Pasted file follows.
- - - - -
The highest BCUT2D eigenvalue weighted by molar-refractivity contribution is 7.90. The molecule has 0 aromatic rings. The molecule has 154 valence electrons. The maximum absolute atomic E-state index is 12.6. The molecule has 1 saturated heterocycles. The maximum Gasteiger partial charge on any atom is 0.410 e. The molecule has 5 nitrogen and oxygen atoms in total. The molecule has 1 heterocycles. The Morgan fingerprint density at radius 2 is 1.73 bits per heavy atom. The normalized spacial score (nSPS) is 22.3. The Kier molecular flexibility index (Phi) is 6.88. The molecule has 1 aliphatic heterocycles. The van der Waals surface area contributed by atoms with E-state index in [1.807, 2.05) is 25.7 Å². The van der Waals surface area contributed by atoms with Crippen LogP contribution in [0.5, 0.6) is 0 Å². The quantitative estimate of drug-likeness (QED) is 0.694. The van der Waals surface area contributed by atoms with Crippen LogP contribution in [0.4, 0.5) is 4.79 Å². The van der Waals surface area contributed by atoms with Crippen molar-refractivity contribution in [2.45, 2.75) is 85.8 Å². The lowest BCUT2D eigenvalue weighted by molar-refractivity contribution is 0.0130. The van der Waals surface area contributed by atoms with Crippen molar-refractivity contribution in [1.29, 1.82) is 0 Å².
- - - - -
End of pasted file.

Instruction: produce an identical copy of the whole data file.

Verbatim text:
The highest BCUT2D eigenvalue weighted by molar-refractivity contribution is 7.90. The molecule has 0 aromatic rings. The molecule has 154 valence electrons. The maximum absolute atomic E-state index is 12.6. The molecule has 1 saturated heterocycles. The maximum Gasteiger partial charge on any atom is 0.410 e. The molecule has 5 nitrogen and oxygen atoms in total. The molecule has 1 heterocycles. The Morgan fingerprint density at radius 2 is 1.73 bits per heavy atom. The normalized spacial score (nSPS) is 22.3. The Kier molecular flexibility index (Phi) is 6.88. The molecule has 1 aliphatic heterocycles. The van der Waals surface area contributed by atoms with E-state index in [1.807, 2.05) is 25.7 Å². The van der Waals surface area contributed by atoms with Crippen LogP contribution in [0.5, 0.6) is 0 Å². The quantitative estimate of drug-likeness (QED) is 0.694. The van der Waals surface area contributed by atoms with Crippen LogP contribution in [0.4, 0.5) is 4.79 Å². The van der Waals surface area contributed by atoms with Crippen molar-refractivity contribution in [2.45, 2.75) is 85.8 Å². The lowest BCUT2D eigenvalue weighted by molar-refractivity contribution is 0.0130. The van der Waals surface area contributed by atoms with Crippen molar-refractivity contribution in [1.29, 1.82) is 0 Å².